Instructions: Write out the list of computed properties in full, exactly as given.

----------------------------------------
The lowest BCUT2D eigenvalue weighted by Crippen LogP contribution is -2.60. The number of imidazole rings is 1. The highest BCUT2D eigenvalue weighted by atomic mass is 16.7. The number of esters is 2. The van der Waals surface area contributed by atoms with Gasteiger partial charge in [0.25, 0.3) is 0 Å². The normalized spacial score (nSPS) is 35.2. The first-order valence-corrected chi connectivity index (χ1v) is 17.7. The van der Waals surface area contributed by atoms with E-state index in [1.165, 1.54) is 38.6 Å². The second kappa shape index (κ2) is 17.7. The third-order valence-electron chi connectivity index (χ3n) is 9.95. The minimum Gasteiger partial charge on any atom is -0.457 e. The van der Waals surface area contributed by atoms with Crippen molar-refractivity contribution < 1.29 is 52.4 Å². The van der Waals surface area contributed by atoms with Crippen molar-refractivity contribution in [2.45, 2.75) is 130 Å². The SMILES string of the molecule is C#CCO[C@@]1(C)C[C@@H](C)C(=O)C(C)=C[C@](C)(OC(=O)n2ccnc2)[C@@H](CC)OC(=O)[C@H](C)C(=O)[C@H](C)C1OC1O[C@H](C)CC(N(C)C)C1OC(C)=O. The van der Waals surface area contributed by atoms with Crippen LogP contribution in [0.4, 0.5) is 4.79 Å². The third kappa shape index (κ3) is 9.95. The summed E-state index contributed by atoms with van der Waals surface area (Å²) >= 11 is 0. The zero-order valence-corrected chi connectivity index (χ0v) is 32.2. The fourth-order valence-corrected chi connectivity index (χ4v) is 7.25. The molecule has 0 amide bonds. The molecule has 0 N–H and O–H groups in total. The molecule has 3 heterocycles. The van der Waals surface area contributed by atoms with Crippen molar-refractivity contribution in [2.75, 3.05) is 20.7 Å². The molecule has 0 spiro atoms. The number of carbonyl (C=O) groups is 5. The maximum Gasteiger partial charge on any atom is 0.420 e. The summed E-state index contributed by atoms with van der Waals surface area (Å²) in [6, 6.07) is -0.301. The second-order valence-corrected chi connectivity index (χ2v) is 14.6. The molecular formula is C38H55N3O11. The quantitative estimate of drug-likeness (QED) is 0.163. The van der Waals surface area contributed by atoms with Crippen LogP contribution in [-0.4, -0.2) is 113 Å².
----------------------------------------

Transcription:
The lowest BCUT2D eigenvalue weighted by Crippen LogP contribution is -2.60. The number of imidazole rings is 1. The highest BCUT2D eigenvalue weighted by atomic mass is 16.7. The number of esters is 2. The van der Waals surface area contributed by atoms with Gasteiger partial charge in [0.25, 0.3) is 0 Å². The normalized spacial score (nSPS) is 35.2. The first-order valence-corrected chi connectivity index (χ1v) is 17.7. The van der Waals surface area contributed by atoms with E-state index in [1.165, 1.54) is 38.6 Å². The second kappa shape index (κ2) is 17.7. The third-order valence-electron chi connectivity index (χ3n) is 9.95. The minimum Gasteiger partial charge on any atom is -0.457 e. The van der Waals surface area contributed by atoms with Crippen molar-refractivity contribution < 1.29 is 52.4 Å². The van der Waals surface area contributed by atoms with Crippen molar-refractivity contribution in [2.45, 2.75) is 130 Å². The SMILES string of the molecule is C#CCO[C@@]1(C)C[C@@H](C)C(=O)C(C)=C[C@](C)(OC(=O)n2ccnc2)[C@@H](CC)OC(=O)[C@H](C)C(=O)[C@H](C)C1OC1O[C@H](C)CC(N(C)C)C1OC(C)=O. The van der Waals surface area contributed by atoms with Crippen LogP contribution in [0.4, 0.5) is 4.79 Å². The third kappa shape index (κ3) is 9.95. The summed E-state index contributed by atoms with van der Waals surface area (Å²) >= 11 is 0. The zero-order valence-corrected chi connectivity index (χ0v) is 32.2. The fourth-order valence-corrected chi connectivity index (χ4v) is 7.25. The molecule has 0 amide bonds. The molecule has 0 N–H and O–H groups in total. The molecule has 3 heterocycles. The van der Waals surface area contributed by atoms with Crippen molar-refractivity contribution in [2.75, 3.05) is 20.7 Å². The molecule has 0 spiro atoms. The number of carbonyl (C=O) groups is 5. The maximum Gasteiger partial charge on any atom is 0.420 e. The summed E-state index contributed by atoms with van der Waals surface area (Å²) in [6, 6.07) is -0.301. The second-order valence-corrected chi connectivity index (χ2v) is 14.6. The molecular formula is C38H55N3O11. The quantitative estimate of drug-likeness (QED) is 0.163. The van der Waals surface area contributed by atoms with Crippen LogP contribution in [-0.4, -0.2) is 113 Å².